I share your caution and skepticism, for many of the same reasons (MacIntyre was a seminal influence on me). I also have certain historical/ theological intuitions about marketing in particular that I have been treading out on my blog, Gower Street, about the connection between it and certain forms of ecclesiology.
    But I appreciate your caution against spiritual pomposity (not least because I catch glimpses of it in myself). I like Matt’s dictum: “…never decide ahead of time what you will eventually need to know.” Or, as I ran across in a quote from Hugh of St. Victor: “Learn everything: you will see afterwards that nothing in superfluous and that there is no joy in a knowledge that is cramped and narrow.” Not that knowledge (of marketing or management) requires assent or obviates critique: with you, I remain uneasy about them. But I think I’m willing to look instead of rejecting it unseen. In fact, we have two well-qualified parishioners who are executives at a Fortune 500 company heading up an effort to help us become clearer about our identity, an opportunity to become somewhat familiar with some of the techniques employed.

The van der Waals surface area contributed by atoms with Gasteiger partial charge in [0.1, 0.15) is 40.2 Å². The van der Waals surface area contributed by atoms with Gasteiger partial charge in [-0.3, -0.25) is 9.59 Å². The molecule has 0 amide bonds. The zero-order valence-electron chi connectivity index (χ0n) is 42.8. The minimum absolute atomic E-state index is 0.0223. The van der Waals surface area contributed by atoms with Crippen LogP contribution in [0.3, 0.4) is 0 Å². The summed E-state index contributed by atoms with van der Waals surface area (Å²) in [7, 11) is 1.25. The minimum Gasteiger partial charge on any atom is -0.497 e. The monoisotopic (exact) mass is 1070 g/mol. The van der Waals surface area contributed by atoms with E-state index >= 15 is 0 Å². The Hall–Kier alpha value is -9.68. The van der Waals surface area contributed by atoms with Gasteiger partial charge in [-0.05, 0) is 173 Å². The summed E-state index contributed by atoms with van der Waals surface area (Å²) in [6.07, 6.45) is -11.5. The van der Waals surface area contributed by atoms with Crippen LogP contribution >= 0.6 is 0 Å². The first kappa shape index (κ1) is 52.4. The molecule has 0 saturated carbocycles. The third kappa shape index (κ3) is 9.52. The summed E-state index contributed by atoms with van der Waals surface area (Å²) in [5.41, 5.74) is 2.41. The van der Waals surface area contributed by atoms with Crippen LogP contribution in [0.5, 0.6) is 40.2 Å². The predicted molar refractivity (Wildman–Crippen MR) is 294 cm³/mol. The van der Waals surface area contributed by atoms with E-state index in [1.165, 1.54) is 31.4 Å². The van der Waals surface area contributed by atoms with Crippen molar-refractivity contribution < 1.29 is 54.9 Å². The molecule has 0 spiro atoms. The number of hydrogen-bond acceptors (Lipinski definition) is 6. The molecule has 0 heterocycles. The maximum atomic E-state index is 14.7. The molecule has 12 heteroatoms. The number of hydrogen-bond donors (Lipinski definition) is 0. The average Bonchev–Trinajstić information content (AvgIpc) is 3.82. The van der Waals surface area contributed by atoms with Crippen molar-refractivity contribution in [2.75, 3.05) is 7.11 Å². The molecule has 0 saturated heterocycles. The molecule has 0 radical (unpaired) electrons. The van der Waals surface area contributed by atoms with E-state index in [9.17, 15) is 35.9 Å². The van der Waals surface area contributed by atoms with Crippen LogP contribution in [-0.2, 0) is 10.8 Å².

5. I don’t believe that the management or marketing theories by themselves are bad or shouldn’t be looked at. They need to be understood if for no other reason to know where culture is coming from so that change can be made. I would go one step further to say that the management and marketing theories should be studied and implemented by clergy. It is not the theories that are bad but the way in which they are implemented and the deceit they are used for.

  6. I’m an avid reader of management books, and I agree that many of them are useless. There is a broader question – what are the practical skills your average parish priest needs to keep the boat afloat. I’m working on an article – briefly my own theory is that Priests must be good communicators [hence, marketing] of the sacred story and the church tradition; they should be collaborative leaders [ministry enablers of a kind] and social entrepeneurs. They have enormous assets at their fingertips. They should learn how to use them.

  7. Introducing or reconciling management into a spiritual organization(the chuirch, i feel it turns to church to a profit making establishment. All this shit about management should be flaked, lets concentrate on the primary task, holiness and evangelism.